Archive for February, 2016

Research Paper Update

Sunday, February 21st, 2016

At this point I am beginning to look for secondary sources to help me look at the formation of the feminist/women’s rights movement in China. I was surprised to see that there are several sources that look at gender and Chinese feminism in the Mao years as well as after it. Most of these sources address the issue of transnational and western ideas of feminism and how that interacts specifically with Chinese feminism. I am continuing to look at primary sources from party-controlled and less censored news networks but nothing especially new has come to my attention. I plan to dig through the online secondary sources as well as what the library has to offer about Chinese feminism as well as a general view of gender in China that may help me understand some of the major issues for women’s rights activists today when it comes to empowerment and equality.


Chinese Poster – “We have been pregnant with life, we want to safeguard life!”

Tuesday, February 9th, 2016

We have been pregnant with life, we want to safeguard life!, 1957

The reason I chose this poster was not only because of its depiction of women, but what struck me most as its depiction of women of what seems to be different races. It is clear that all of these women are participating in traditionally female duties of raising a child (figuratively and literally). This is important to note as Chinese Communism sought to mobilize and empower all workers, regardless of gender, and yet there was still a division of labor based on sex and gender. I think this shows that despite how progressive the party wished to represent themselves, there was still (and continues to be) gender roles in the Chinese patriarchal social structure.

On a different note, the inclusion of women of different races tells me that this poster was meant to address more than just Chinese women, but instead women from all over the world. We see a woman of African decent, a Chinese woman, and a Caucasian woman all working together in an attempt to raise and support the infant. This image depicts a sense of unity among all women that transcends nation and race. The slogan “We have been pregnant with life, we want to safeguard life!” speaks to the empowerment of women to take pride in care giving and that raising children is something that all women (to a certain degree) can share in as it is part of their condition as members of the female sex. This poster was made in 1957 and is extremely progressive, in my opinion, in its depiction of various kinds of women connected through the feat of motherhood and caregiving. It certainly has a feminist undertone in that it promotes women supporting other women, yet feminism that doesn’t try to break down gender roles which would make sense in the 1950s.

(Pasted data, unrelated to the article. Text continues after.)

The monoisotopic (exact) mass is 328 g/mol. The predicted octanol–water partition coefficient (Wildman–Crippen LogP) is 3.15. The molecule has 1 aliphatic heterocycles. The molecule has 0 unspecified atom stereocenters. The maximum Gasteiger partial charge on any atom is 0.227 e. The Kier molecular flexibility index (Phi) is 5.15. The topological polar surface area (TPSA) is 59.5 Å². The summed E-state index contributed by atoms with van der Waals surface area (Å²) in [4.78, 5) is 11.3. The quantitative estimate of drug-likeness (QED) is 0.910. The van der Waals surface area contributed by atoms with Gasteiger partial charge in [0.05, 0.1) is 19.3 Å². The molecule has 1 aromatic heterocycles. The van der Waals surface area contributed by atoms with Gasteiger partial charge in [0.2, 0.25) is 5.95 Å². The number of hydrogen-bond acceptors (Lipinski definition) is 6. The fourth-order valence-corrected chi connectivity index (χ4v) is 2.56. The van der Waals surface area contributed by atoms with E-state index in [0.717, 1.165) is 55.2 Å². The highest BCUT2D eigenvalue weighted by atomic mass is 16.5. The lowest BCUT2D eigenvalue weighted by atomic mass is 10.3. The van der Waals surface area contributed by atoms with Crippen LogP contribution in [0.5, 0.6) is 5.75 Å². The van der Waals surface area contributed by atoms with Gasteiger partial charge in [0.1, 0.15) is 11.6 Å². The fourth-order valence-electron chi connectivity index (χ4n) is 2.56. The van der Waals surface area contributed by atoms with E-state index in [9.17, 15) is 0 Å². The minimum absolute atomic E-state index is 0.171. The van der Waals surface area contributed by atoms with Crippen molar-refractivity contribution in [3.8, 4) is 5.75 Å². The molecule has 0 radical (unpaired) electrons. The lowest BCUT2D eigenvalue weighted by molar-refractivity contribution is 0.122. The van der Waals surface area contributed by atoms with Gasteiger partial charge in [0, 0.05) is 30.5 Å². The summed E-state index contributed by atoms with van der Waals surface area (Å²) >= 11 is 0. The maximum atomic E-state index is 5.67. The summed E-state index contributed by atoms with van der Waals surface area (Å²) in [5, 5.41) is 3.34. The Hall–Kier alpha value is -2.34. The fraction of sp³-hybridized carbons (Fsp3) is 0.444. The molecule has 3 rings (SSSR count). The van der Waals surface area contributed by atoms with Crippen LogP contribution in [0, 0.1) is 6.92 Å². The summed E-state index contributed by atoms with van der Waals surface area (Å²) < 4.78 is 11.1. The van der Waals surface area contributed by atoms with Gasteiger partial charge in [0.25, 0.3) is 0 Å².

I am interested to know for what purpose this poster was used by the government. I can assume it may have something to do with promoting the role of women as care-givers which would uphold the traditional Chinese culture. It was also reaffirm that women can “do their part” in a communist society by means of raising their children well and that motherhood and care-giving is a noble and important responsibility that all women should strive for or be proud of.